In the second week of the Critical Code Studies Working Group, Jeremy Douglass steps between the two parties and gestures to the surrounding jungle where thousands of wild animals roam in the presence of trackers from a continent of disparate tribes, be they intellectual property lawyers, developer communities, educators, or political pundits. He suggests that code is already being read in a host of discourse contexts and calls for the group to proceed on a safari for further examples of code-reading in the wild. One of the safari-goers remembers a proscription against the poaching of wild cultural texts. Is there a way out of the stand-off that involves moving beyond the binary of technology workers and technocultural theorists?
Jeremy Douglass has been involved with Critical Code Studies since its inception as a blog post on Writer Response Theory, the collaborative blog written with Mark Marino and Christy Dena. In fact, his notion of examining a work of interactive fiction through "the implied code," or the system functions and operations a user imagines is driving a piece of software, serves as a bridge between external and internal examinations of digital works. (This idea seems to re-emerge inverted in Week 2 with the discussion of "the implied reader" of the code.) Douglass has worked with Noah Wardrip-Fruin and Lev Manovich to develop the SoftWhere Studies Workshop (UCSD 2008) and lead the Software / Platform Studies track of Digital Arts and Culture 2009. His selection to lead the second week of the working group, therefore, was hardly arbitrary.
The Question of Contexts
For his chief example, Douglass raises the Climategate scandal, the recent global warming kerfuffle in which the scientific evidence for global warming was contested, in part, on the basis of the software used to gather the information. The discussions even in mainstream media, as Douglass noted, went into the code layer, as two different videos used the code (including the comments) to support opposing viewpoints on the scandal. Through this gesture, Douglass highlights not so much the rhetoric of the code but the rhetorical use of source code, not perceived as some isolated sign system to be discussed solely as a set of structural insights about a digital object, but instead as a cultural object in its own right, that can be - and more importantly has already been - taken up to make various, even opposing, points.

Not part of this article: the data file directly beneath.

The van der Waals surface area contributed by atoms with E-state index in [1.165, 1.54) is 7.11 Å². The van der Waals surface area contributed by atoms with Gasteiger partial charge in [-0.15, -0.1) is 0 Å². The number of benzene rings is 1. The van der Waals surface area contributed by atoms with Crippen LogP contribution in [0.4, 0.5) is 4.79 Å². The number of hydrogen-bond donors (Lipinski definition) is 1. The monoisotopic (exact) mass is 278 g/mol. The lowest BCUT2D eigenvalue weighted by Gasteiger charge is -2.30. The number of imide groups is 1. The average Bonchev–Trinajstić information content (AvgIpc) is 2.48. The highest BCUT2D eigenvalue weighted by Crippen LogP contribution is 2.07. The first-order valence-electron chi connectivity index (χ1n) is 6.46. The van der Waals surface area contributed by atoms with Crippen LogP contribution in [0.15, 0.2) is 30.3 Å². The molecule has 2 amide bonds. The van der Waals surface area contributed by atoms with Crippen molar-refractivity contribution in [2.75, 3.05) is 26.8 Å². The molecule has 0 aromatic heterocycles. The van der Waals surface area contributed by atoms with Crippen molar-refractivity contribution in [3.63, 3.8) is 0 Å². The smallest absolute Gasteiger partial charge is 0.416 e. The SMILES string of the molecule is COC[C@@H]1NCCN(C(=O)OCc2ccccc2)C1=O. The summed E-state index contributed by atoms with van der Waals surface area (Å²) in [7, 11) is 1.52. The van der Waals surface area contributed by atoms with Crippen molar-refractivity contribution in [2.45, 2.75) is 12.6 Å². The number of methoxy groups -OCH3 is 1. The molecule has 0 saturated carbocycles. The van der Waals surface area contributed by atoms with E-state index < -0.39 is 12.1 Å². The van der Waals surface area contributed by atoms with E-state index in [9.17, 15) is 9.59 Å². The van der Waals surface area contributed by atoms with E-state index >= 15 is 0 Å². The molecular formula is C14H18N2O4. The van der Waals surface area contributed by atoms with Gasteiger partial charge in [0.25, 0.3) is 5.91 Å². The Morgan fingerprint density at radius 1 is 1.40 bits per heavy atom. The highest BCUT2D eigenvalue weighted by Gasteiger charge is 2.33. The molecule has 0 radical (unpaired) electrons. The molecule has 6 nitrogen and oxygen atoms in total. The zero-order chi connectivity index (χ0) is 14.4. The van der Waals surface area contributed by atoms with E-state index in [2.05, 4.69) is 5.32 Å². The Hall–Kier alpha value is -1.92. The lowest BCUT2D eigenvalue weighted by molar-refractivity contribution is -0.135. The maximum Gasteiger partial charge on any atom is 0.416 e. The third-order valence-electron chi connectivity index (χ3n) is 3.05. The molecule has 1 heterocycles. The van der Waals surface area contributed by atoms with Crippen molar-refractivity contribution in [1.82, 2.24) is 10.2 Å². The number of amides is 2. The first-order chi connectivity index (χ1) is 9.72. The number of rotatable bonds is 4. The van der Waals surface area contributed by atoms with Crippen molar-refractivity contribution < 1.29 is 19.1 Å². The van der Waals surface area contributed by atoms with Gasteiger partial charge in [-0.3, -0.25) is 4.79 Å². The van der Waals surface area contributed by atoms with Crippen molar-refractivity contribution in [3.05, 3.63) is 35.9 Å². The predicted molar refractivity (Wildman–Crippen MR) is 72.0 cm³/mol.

During the week's discussion, Hugh Cayless wonders aloud whether "we risk letting the layers of context obscure our view of the code." That comment follows a passage where he discusses the CRU code and asks, parenthetically, whether it matters if we know the programmer's gender. Here Cayless has put his finger on the linchpin of Critical Code Studies. One caricature of CCS calls for the superimposition of critical theories and social context on functional sign systems. Although Cayless does not make this claim explicitly, embedded in his comment is the suggestion that there is a view of the code that is not mediated by context. There is a sense that if we just stopped speaking about contextual issues, such as the history of the code, the code itself would become the subject of our inquiry or perhaps, to borrow a phrase, res ipsa loquitur, the code would speak for itself. Of course, Cayless is correct, too, as those discussions of context in Week 2 overtake the conversation, as they often do, in places where the Week 1 discussion stayed more focused on particular lines of code.